Mar 25, 2011 1:34AM

No, you're not getting free shipping.  But I've tried to order things in the past that put up a whopper of a shipping charge at the very end of the transaction.  On top of that most shipping charges are per amount spent not necessarily size and weight.  A huge shipping charge for a small, expensive item vs. a smaller charge for a large cheap one.  And the expensive one is shipped the same way as the cheap one.  Example ground service with no signature required at the end which would justify spending more for shipping on the small item.

Mar 25, 2011 9:19AM

Ordered from LL Bean; no shipping charges - pre shipping and handling charges.


Has something changed?



Mar 25, 2011 1:37AM
What I meant to say is that the higher cost for a small item would be justified if they shipped it faster and required a signature when delivered.
Mar 24, 2011 8:46PM
You would have to be insane to think you are getting free shipping.  They will just raise their prices by 1-2%,  Buyer beware as always,
Please help us to maintain a healthy and vibrant community by reporting any illegal or inappropriate behavior. If you believe a message violates theCode of Conductplease use this form to notify the moderators. They will investigate your report and take appropriate action. If necessary, they report all illegal activity to the proper authorities.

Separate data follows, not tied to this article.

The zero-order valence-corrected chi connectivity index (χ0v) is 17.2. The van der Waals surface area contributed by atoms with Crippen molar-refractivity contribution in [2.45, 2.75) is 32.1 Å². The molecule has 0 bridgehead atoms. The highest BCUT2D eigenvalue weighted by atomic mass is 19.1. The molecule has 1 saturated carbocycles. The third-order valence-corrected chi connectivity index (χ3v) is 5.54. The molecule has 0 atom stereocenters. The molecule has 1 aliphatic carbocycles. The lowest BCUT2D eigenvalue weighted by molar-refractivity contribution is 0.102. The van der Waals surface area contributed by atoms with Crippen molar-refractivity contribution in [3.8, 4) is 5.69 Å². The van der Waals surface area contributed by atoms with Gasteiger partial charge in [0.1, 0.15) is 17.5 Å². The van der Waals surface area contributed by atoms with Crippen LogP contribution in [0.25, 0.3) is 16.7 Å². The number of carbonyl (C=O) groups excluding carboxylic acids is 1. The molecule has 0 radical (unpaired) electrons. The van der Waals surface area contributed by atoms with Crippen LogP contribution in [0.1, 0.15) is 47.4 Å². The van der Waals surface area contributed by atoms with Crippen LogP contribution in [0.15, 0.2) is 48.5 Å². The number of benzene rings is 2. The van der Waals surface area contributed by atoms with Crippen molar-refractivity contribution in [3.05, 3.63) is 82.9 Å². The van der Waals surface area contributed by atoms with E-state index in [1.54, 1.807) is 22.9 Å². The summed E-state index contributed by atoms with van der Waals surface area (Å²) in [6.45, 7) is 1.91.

100 character limit
Are you sure you want to delete this comment?


Copyright © 2014 Microsoft. All rights reserved.

Fundamental company data and historical chart data provided by Morningstar Inc. Real-time index quotes and delayed quotes supplied by Morningstar Inc. Quotes delayed by up to 15 minutes, except where indicated otherwise. Fund summary, fund performance and dividend data provided by Morningstar Inc. Analyst recommendations provided by Zacks Investment Research. StockScouter data provided by Verus Analytics. IPO data provided by Hoover's Inc. Index membership data provided by Morningstar Inc.


StockScouter rates stocks from 1 to 10, with 10 being the best, using a system of advanced mathematics to determine a stock's expected risk and return. Ratings are displayed on a bell curve, meaning there will be fewer ratings of 1 and 10 and far more of 4 through 7.

125 rated 1
264 rated 2
485 rated 3
679 rated 4
640 rated 5
617 rated 6
632 rated 7
493 rated 8
276 rated 9
153 rated 10

Top Picks

TAT&T Inc9



Top Stocks provides analysis about the most noteworthy stocks in the market each day, combining some of the best content from around the MSN Money site and the rest of the Web.

Contributors include professional investors and journalists affiliated with MSN Money.

Follow us on Twitter @topstocksmsn.